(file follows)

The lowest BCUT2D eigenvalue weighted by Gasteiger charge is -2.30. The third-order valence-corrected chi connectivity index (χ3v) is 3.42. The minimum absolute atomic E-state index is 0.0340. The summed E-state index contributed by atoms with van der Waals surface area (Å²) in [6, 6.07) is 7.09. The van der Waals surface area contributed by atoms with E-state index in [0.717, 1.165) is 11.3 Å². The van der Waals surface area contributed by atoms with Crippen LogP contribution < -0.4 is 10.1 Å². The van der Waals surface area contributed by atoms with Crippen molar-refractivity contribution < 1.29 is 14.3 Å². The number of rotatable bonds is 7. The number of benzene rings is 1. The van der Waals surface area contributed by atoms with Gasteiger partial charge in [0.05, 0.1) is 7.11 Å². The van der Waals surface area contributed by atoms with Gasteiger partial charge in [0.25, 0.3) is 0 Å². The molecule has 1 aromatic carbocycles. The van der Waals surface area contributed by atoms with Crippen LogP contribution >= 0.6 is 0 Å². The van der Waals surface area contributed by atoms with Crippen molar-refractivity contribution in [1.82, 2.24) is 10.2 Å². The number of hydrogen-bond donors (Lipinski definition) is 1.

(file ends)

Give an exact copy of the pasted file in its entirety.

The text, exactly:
The lowest BCUT2D eigenvalue weighted by Gasteiger charge is -2.30. The third-order valence-corrected chi connectivity index (χ3v) is 3.42. The minimum absolute atomic E-state index is 0.0340. The summed E-state index contributed by atoms with van der Waals surface area (Å²) in [6, 6.07) is 7.09. The van der Waals surface area contributed by atoms with E-state index in [0.717, 1.165) is 11.3 Å². The van der Waals surface area contributed by atoms with Crippen LogP contribution < -0.4 is 10.1 Å². The van der Waals surface area contributed by atoms with Crippen molar-refractivity contribution < 1.29 is 14.3 Å². The number of rotatable bonds is 7. The number of benzene rings is 1. The van der Waals surface area contributed by atoms with Gasteiger partial charge in [0.05, 0.1) is 7.11 Å². The van der Waals surface area contributed by atoms with Gasteiger partial charge in [0.25, 0.3) is 0 Å². The molecule has 1 aromatic carbocycles. The van der Waals surface area contributed by atoms with Crippen LogP contribution >= 0.6 is 0 Å². The van der Waals surface area contributed by atoms with Crippen molar-refractivity contribution in [1.82, 2.24) is 10.2 Å². The number of hydrogen-bond donors (Lipinski definition) is 1.